Summer might be officially gone in many of the states but in my part of the world, the temperatures are still in nineties.Though the sun sets early now & morning sun has started to feel cozy and relaxing, days are still quite sunny & hot. However, it rained last weekend. We hardly get any rains out here, I think the last bit was long back in May, so whenever it comes pouring down, its time to rejoice .Usually, its super lazy day with TV or book on the couch, comfort food to fill up and loads of chai.
I literally wait for the summer to end to make some dishes.The wet & cold weekend (yup the temperatures dipped to 64 ,made me crave my grandmother's tahiri which is one of my favorite things to make as the autumn sets in. Not missing the chance I got last weekend, this rice dish was our comfort meal. The best part being that it is a one pot meal, it has the perfect amount of spice and is loaded with satiating goodness of starchy vegetables and leftovers taste all the more better! Just few minutes of preparations & you are all set for a soul satisfying meal. It really need no side dish even coz its so much flavorful on its own, just a bowl of plain yogurt or green chutney/pickle/papad will be more than enough. If you really want to indulge, add a dollop of cold butter or ghee over the steaming bowl of rice, let it melt and find its way right to the bottom on its own & you are good to go! The best part about this dish is the bottom burnt layer of rice which is achieved by a technique called Â dumpukht Â (see recipe).
My best memories of eating tahiriÂ are of Sunday lunches when we sat on charpai(cot) under the bright winter sun amid the home-grown decor of winter vegetables in my grandmother's vegetable garden. I rememberÂ picking up fresh stalks of young garlic and onions right from the ground and eating it with tahiri.A mention of those winter lunches takes me back there and brings in the nostalgia of the food relished during those years and times spent with family.
The trio of vegetables that go into tahiri which is a speciality dish of Â state of Uttar Pradesh (UP) is standard - white potatoes, cauliflower & peas.These vegetables go so well with the warmth of black indian spices - cumin, black cardamom, black pepper, cloves and nutmeg .The spices are fresh ground into a paste and then rice & vegetable are cooked on along with the paste for long to bring about the depth of flavors. The result is a aromatic pot full of comfort.
Tahiri is not pilaf, its cooked low & slow by a technique called dumpukht or indirect slow heating. What differentiates it from biryani is the fact that unless you make kacchiÂ biryani,Â the rice & meat/ vegetables are separately half cooked, layered & then cooked to perfection. In tahiri, rice & vegetables cook cook together and finished viaÂ dumpukht cooking.Â
- Wide mouthed, heavy bottomed pot with lid/iron kadhai with lid, Cast iron griddle
Make the Spice Paste
- 1 teaspoon black peppercorns
- 2 teaspoon cumim seeds
- 1 black cardamom, pods only
- 1 teaspoon corinader seeds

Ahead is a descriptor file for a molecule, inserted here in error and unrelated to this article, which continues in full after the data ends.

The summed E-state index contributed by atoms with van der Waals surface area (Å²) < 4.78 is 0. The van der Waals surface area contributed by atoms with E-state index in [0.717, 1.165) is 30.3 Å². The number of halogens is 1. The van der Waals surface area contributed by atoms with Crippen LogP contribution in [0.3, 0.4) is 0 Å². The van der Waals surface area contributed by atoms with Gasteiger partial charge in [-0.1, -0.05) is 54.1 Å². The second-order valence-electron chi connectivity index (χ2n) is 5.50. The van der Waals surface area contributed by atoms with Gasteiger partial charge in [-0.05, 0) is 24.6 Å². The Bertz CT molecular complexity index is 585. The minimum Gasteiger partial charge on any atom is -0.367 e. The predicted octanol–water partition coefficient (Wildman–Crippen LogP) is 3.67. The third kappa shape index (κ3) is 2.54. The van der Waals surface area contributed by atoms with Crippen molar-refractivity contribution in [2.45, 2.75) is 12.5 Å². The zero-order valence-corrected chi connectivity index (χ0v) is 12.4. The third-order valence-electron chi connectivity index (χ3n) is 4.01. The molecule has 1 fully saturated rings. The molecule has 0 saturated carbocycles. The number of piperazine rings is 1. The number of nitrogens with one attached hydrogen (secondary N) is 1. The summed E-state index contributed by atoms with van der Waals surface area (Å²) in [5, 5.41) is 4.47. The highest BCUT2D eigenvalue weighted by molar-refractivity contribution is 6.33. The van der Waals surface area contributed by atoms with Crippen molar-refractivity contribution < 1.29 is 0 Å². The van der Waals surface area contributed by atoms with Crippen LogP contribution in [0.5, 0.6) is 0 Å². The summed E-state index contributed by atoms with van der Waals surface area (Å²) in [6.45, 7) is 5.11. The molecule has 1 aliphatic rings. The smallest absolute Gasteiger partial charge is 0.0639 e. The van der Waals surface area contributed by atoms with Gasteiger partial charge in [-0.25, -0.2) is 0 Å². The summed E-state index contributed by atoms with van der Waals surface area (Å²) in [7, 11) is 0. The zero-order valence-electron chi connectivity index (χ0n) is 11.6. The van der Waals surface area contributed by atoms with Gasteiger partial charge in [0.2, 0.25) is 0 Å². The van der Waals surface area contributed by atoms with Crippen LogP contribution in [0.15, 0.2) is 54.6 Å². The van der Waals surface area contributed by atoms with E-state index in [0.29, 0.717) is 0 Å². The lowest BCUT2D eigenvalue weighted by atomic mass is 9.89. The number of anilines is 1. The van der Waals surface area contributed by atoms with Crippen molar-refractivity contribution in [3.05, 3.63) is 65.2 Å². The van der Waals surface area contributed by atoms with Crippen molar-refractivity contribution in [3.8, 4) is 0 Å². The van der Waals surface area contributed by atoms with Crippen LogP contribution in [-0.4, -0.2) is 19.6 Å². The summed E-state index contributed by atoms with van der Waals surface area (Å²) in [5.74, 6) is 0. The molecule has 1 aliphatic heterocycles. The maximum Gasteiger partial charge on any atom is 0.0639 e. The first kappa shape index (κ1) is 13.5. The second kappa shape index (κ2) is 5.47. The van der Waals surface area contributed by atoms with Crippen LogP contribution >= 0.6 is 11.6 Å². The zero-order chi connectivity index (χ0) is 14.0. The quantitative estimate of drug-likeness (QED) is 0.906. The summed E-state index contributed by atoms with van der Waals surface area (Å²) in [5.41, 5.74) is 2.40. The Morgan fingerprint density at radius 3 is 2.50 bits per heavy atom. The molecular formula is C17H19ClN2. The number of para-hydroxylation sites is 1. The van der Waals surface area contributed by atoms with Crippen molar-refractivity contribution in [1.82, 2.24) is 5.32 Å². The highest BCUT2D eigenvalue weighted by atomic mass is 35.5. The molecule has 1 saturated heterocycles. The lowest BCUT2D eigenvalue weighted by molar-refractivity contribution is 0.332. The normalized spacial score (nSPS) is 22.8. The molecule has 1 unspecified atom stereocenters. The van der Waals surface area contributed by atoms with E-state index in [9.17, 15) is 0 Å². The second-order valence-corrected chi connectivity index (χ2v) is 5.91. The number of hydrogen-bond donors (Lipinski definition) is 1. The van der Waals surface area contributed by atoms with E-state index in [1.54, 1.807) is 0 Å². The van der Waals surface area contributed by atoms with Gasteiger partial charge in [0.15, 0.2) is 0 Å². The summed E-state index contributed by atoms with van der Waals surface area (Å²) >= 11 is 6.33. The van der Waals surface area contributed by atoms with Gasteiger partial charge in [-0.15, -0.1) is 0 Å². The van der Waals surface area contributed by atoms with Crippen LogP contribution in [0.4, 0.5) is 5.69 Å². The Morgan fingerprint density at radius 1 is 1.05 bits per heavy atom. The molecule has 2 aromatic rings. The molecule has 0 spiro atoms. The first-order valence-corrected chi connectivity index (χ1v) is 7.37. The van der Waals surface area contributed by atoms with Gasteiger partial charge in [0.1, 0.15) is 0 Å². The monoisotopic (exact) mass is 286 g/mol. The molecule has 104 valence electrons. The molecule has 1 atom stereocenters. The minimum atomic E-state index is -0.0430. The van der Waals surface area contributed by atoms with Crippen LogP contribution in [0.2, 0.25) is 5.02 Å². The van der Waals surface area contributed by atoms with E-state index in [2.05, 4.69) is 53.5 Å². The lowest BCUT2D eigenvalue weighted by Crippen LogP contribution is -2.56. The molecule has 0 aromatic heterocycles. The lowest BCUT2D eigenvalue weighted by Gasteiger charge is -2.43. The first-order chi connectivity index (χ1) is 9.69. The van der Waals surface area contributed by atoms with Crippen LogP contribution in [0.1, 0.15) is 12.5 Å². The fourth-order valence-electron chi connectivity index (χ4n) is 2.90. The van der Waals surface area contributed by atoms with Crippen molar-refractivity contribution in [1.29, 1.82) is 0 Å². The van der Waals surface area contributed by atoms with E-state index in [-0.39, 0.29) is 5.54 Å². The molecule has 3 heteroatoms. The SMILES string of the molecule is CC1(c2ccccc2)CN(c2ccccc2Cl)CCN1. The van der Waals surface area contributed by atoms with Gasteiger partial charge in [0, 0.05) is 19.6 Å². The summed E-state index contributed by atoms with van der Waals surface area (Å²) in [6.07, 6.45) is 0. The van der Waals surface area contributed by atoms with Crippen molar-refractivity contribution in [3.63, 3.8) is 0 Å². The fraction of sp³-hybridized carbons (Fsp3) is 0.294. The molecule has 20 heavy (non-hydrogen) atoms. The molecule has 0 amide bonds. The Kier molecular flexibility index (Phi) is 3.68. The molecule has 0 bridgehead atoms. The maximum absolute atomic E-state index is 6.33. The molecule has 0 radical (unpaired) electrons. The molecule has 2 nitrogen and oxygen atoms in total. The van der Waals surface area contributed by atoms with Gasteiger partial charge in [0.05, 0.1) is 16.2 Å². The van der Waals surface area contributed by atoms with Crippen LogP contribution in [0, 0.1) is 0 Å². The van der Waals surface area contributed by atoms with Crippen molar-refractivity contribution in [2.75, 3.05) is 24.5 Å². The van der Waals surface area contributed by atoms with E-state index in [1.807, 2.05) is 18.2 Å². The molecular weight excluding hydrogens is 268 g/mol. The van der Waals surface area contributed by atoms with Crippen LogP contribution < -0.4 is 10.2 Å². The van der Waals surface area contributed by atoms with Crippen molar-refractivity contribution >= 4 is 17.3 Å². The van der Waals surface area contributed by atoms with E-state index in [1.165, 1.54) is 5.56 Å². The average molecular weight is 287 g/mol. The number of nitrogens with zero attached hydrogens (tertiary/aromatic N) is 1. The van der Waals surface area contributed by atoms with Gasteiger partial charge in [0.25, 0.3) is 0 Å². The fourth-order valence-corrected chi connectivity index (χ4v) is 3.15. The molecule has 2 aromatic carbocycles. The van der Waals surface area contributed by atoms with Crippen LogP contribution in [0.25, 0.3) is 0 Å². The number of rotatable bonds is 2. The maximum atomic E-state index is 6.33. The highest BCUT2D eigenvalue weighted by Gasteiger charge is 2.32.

- 2 inch piece of fresh ginger
- 4 cloves
For The Tahiri
- ¼ cup mustard oil
- 2 bay leaf
- 4-5 whole dried red chillies
- 1 whole nutmeg
- 10-12 cauliflower florets
- 1 large potato peeled and Â cut into ½" cubes
- ½ cup peas
- ½ cup thinly sliced onions
- ½ cup basmati rice washed
- 1.5 cup water
- Cilnatro, Ginger Julinnes etc to garnish
Make the Spice paste
- Add all the ingredients to a blender and blend of a paste. Dont make too fine or too coarse paste. Set aside.
Make the Tahiri
- Heat 2 tablespoon Oil in the pot/kadhai. Add the cauliflowewr florets and potatoes and brown them for a few minutes. Take out in a plate and set aside.
- Add the remainig oil to the kadai and heat up. Temper the oil with bayleaf, whole nutmeg and dried chillies.
- Next, add the sliced onions. Cook the onions till they are nicely brown. About 5 minutes.
- Reduce the heat and add the ground spice paste. Cook the onions with masala till you see oil seperating on sides.
- At this point, add all the vegetables along with washed rice. Gently combine everything. Remove from heat & pour the water required for cooking the rice into the pot, add the salt and give everything a stir. Let the rice soak for 30 minutes.
- Once the rice has soaked, place the kadai on medium stove.Â Cover the pot & bring to a boil, reduce the heat to very low, and let rice cook for 10-12 minutes (or the time required for your rice variety to get 95% cooked). Proceed to dum cooking as mentioned in the next step below.
- While the rice is cooking, heat up a cast iron skillet or griddle ( large enough to hold the kadai ).Once the skillet is hot, reduce heat to very low, place the kadai over the skillet & let the rice cook for another 10 minutes onÂ dumÂ (indirect slow cooking technique).We want the bottom layer of rice to crisp up & get browned (almost).Â Dum cook for aboyt 25 minutes or longer depending on how crisp you want the bottom layer.
- Once dum cooking is over, switch off the stove leave the kadai on griddle undisturbed for another 15 minutes.
- Fluff up the rice, garnish with chopped cilantro & ginger julinnes. Serve with raita, pickle, papad etc.